פ’ תרומה תשע”ח
Volume 22, Issue 7
INSIGHTS from the SEDRA
Insights from the Sedra is a project of the Scholars’ Kollel of Great Neck. It aims to provide several questions and answers about the Sedra, culled from various commentaries, including the following: Baal Haturim, Darash Moshe, Vedebarta Bam by Rabbi Moshe Bogomilsky, Torah Treasures by Dov Furer, Wellsprings of Torah by Alexander Friedman, and Kol Dodi by Rabbi Dovid Feinstein, Great Torah Lights by Rabbi Yitzchak Meir Goodman, Something To Say by Dov Wasserman, The Vilna Gaon, and Growth Through Torah by Zelig Pliskin.
דבר אל בני ישראל ויקחו לי תרומה
“Speak to the Jewish people and let them take for Me a portion…” (25:2)
Hashem told Moshe to instruct the Jews to donate material for the Mishkan. Hashem included in his instruction that it should be “for Me.” Rashi explains that this means “for the sake of My name.” This too is obscure. The Mishnah (Sotah 37b) writes that in the Beit HaMikdash Hashem’s Name was pronounced exactly the way it is written; outside of the Beit HaMikdash, Hashem’s Name is pronounced as though it was written “Ah-do-noi.” It follows then, that in the absence of a Beit HaMikdash, Hashem’s Name will never be pronounced properly.
The purpose of these donations was to build a Mikdash, which had the sanctity and quality of the Beit HaMikdash. This is the intent of “for the sake of My Name.” The Jews should donate toward the building of the Mishkan in order that Hashem’s Name should be pronounced properly. (Peninim Yekarim)
Rav Shlomo Breuer zt”l writes that by the command to donate to the Mishkan, the Torah employs the word vayikchu – “and you shall take,” rather than vayitnu – “and you shall give.” By “giving” something to another, whether physically or financially, we are in fact “taking” something for ourselves. The same word is used regarding the first act of chessed mentioned in the Torah: Yukach na me’at mayim…v’ekchah pas lechem – “Let water be taken…I will take bread” (Bereishit 18:4-5). Shouldn’t Avraham have said that he would “give” water and bread? The answer is that Avraham was teaching us an eternal lesson: When you help someone else, you are in fact not giving, but taking.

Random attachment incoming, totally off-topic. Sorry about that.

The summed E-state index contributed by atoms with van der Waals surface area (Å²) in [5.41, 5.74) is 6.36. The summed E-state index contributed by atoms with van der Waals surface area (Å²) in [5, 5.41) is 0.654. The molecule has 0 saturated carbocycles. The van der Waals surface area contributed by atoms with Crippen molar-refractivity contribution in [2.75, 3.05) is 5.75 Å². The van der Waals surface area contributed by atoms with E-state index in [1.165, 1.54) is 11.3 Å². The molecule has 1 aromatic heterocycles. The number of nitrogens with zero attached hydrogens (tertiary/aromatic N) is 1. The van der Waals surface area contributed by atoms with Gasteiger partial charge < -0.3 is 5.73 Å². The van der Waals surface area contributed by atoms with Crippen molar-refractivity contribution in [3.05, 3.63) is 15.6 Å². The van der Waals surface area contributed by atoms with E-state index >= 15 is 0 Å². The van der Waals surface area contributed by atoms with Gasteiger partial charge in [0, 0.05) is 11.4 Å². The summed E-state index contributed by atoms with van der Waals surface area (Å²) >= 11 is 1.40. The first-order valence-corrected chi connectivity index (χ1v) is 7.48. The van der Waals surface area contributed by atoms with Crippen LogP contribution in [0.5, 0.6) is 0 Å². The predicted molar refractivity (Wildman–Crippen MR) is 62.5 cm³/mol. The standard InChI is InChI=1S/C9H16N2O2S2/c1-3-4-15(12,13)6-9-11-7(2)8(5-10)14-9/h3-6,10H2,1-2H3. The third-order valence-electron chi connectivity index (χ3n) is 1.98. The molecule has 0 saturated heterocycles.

Similarly, the Aron was to be carried by the Levi’im on two poles, each inserted through rings, one pole on each side. However, the Gemara (Sotah 35a) tells us that, in actuality, the Aron didn’t need carriers, for it really transported its bearers. A miracle occurred whereby the ark carried its own weight, easing the load of its bearers. (Something to Say)
QUESTION: Presently, they were building the Mishkan and not the Beit HaMikdash. It should have said “ve’asu li Mishkan”? Furthermore, it should have said “betocho” – “in it” – instead of “betocham” – “in them”?
ANSWER: The first Beit HaMikdash lasted for 410 years, and the second Beit HaMikdash for 420 years. This verse is hinting this by saying “ve’asu li Mikdash” – “They shall make for Me a Beit HaMikdash.” The word “veshachanti” (ושכנתי) – “and I will rest” – can be read as two words: “ושכן” – “and I will rest [in it]” – “ת”י” – 410 years (ת = 400, י = 10). The word “ושכנתי” can also be arranged to read “ושני ת”כ” – “and the second, 420.”Since the verse is alluding to Hashem’s dwelling in the first and second Beit HaMikdash, it says “betocham” – “in them”. (Ba’al HaTurim)
בטבעת הארן יהיו הבדים לא יסרו ממנו
“In the rings of the Ark shall be poles; they shall not be removed from it…” (25:15)
QUESTION: Instead of “mimenu” – “from him” – why does it not say “They shall not be removed meihem” – from them (the rings)?
ANSWER: The Ark housed the Tablets and represents the Torah scholar. The poles represent the philanthropists who support the Torah scholar and enable him to study in tranquility. At all times it is incumbent upon the benefactors to stand alongside the Torah scholar and never leave him without financial resources. (Mimenu can mean either “from him” or “from it”) (Alshich)
ואת המנורה נכח השלחן
“And the Menorah opposite the Shulchan…” (26:35)
The Shulchan represents a person’s table, i.e. his physical needs that are all provided by Hashem. The positioning of the Menorah directly opposite the Shulchan hints at the dichotomy that exists between the Shulchan, the physical needs of man, and the Menorah, which represent a person’s dedication to the Torah. The physical needs of man are supplied by Hashem so that man can dedicate himself to His service. As the Mishnah in Avos (3:17) teaches us: “If there is no Torah there is no bread.” This verse tells us that Menorah was placed נכח, opposite, the Shulchan. The numerical value of נכח is 78. This equals the numerical value of לחם, bread. The Menorah was placed נכח, opposite, the Shulchan. The bread of the Shulchan is forever dependent upon the Torah of the Menorah. (Kol Dodi)
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